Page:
Back to basics: Researcher takes a closer look at hormone secreted by fat cells

September 16, 2010 By Sathya Achia Abraham, Virginia Commonwealth University

Virginia Commonwealth University School of Medicine researcher and clinician Edmond P. Wickham III, M.D., is examining how fat cells may directly contribute to health problems related to being overweight.

Prior to 1995, it was believed that fat tissue was just an area for storage, but researchers now know that it is an active, endocrine organ secreting many different hormones and substances into the blood that can contribute to the development of health problems.

Through a National Institutes of Health Career Development award, Wickham, an assistant professor in the Division of Endocrinology and Metabolism in the Departments of Internal Medicine and Pediatrics, is examining adiponectin, a hormone secreted by fat cells that packs a beneficial punch - it has anti-diabetic and anti-inflammatory properties.

For two years, Wickham has been looking at alterations in this hormone in children and adolescents to determine how these alternations may possibly contribute to the development of type 2 diabetes and the initial vascular damage that can lead to future cardiovascular disease.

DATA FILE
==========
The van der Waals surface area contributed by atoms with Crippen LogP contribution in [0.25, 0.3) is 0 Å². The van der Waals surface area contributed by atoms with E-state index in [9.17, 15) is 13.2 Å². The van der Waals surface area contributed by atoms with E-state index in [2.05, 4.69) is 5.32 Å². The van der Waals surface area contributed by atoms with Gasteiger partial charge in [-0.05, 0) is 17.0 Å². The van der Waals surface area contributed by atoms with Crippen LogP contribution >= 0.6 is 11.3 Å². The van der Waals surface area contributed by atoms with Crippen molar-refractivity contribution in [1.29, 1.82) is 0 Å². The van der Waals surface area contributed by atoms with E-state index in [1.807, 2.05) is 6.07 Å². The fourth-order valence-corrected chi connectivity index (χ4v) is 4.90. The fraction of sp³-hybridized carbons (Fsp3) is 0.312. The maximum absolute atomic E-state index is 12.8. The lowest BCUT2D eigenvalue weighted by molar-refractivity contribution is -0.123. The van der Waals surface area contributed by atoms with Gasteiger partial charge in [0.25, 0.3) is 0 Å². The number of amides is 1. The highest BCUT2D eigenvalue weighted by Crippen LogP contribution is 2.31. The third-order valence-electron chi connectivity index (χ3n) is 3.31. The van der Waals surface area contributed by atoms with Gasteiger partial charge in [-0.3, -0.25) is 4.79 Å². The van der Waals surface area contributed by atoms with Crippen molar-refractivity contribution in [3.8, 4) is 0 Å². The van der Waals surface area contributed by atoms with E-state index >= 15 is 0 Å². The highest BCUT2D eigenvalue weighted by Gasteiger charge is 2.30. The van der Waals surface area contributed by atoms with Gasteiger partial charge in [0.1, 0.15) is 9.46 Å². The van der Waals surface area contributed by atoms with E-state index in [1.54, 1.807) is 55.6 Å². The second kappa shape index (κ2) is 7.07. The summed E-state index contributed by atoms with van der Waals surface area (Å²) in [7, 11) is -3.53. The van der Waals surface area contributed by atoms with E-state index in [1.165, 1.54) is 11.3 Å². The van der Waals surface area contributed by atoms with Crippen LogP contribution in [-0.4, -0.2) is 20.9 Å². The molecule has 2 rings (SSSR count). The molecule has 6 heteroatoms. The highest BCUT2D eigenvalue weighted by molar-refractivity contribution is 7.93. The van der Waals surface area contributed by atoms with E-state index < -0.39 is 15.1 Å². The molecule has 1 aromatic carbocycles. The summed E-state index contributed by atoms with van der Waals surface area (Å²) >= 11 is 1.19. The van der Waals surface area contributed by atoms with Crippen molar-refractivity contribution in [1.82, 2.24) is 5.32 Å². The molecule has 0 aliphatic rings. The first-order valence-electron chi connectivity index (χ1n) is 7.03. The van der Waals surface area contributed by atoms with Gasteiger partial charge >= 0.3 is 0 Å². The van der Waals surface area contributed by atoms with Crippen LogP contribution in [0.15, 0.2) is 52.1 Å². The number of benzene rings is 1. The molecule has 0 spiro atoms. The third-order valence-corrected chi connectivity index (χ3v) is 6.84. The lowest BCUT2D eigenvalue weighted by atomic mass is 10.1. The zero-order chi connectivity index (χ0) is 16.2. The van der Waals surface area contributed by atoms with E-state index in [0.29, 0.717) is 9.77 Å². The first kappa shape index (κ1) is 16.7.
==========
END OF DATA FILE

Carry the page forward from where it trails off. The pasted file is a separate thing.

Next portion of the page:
Although adiponectin is made and released into the blood by the , levels of this beneficial hormone are often low in patients who are overweight or obese.

According to Wickham, low levels of adiponectin can already be seen in children and adolescents who are obese, said Wickham. Furthermore, using an ultrasound to image the of obese adolescents, previous research has shown that their blood vessels are already going through changes that would predict there is ongoing damage even though they are many years away from developing clinically significant cardiovascular disease.

“Unless something changes, the damage will continue,” Wickham said.

Fortunately, levels of adiponectin appear to increase with weight loss and improved physical fitness, said Wickham. Moving forward, Wickham and his team hope to learn more about specific ways that raising levels of adiponectiin may prevent or reverse evidence of vascular damage early in life.

“Understanding how adiponectin helps the body repair damaged blood vessels could lead to the development of novel therapies to prevent incipient cardiovascular disease in children and young adults, as well as new treatment modalities for established cardiovascular disease,” he said.

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